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Faces of Northeastern Brazil

Though poor and arid, Brazil’s Northeast has inspired much of the culture that people around the world identify with Brazil.

In the heart of this region, the state of Ceará exemplifies this outpouring of cultural energy, fueled by an amalgam of indigenous, Iberian and African peoples that give the Northeast—and the country—many distinctive cultural traditions.

In particular, Ceará is known for its folk art and handicrafts. From the state’s world-class beaches to the desolate sertão, to jewel-like mountain refuges, humble people turn wood, clay and natural fibers into decorative objects that are often functional as well.

In celebration of Ceará’s folk art tradition, the IDB Cultural Center recently organized the exhibit Faces of Northeastern Brazil. The works, primitive but powerful, ranged from an entire soccer team made of individual wood sculptures to a flat-bottomed sailboat of a kind still used by small-scale fishermen.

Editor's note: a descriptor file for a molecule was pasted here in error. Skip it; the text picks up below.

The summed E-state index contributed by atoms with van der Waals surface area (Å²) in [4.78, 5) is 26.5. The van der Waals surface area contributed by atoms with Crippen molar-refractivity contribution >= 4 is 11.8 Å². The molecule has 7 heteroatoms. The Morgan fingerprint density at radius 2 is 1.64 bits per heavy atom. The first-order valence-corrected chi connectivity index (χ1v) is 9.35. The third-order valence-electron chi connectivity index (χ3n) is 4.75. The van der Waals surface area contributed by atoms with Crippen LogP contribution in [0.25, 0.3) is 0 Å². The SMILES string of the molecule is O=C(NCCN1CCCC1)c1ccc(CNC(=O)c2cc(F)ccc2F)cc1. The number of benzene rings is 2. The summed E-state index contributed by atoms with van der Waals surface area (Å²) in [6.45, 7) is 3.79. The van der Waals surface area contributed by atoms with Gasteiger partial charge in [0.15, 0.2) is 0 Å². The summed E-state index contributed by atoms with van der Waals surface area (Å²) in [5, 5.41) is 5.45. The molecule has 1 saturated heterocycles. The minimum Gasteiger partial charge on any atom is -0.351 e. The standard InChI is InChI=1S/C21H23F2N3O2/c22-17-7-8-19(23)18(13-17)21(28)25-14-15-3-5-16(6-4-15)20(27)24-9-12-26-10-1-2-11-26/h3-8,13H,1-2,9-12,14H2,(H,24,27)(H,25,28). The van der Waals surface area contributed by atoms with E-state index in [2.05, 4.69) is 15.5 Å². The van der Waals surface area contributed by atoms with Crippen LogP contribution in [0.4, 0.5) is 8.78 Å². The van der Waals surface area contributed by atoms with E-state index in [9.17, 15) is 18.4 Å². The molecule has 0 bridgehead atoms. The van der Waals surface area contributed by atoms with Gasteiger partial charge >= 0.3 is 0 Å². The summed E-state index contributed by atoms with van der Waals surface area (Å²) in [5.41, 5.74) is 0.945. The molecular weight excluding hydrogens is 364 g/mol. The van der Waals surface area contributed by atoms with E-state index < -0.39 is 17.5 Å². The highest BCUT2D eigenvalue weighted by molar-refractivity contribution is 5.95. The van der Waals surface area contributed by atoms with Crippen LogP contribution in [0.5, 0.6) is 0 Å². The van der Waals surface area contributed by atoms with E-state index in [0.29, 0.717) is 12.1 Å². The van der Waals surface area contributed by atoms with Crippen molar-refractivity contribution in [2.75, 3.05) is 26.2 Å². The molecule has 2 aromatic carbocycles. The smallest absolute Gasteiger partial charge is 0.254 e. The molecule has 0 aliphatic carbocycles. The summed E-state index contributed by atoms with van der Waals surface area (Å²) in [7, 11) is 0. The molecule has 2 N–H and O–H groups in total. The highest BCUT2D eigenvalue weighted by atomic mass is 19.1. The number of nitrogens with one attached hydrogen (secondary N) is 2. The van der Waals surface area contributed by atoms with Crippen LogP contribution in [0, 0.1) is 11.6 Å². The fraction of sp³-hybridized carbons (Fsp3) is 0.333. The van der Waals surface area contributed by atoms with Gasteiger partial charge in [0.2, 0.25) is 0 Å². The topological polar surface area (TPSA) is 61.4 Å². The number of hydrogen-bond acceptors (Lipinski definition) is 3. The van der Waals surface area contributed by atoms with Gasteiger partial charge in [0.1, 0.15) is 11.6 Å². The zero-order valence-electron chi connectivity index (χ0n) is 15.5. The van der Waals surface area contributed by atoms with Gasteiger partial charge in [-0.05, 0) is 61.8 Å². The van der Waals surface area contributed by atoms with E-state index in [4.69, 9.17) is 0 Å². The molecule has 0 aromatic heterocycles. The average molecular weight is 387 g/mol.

The exhibit, along with other events, was presented in conjunction with the IDB annual meeting, which took place in Ceará’s capital of Fortaleza in March. It was produced with the support of the Ceará Visual Arts Center (CEART), a state organization that organizes craftspeople and provides them with financial assistance, promotion and marketing.

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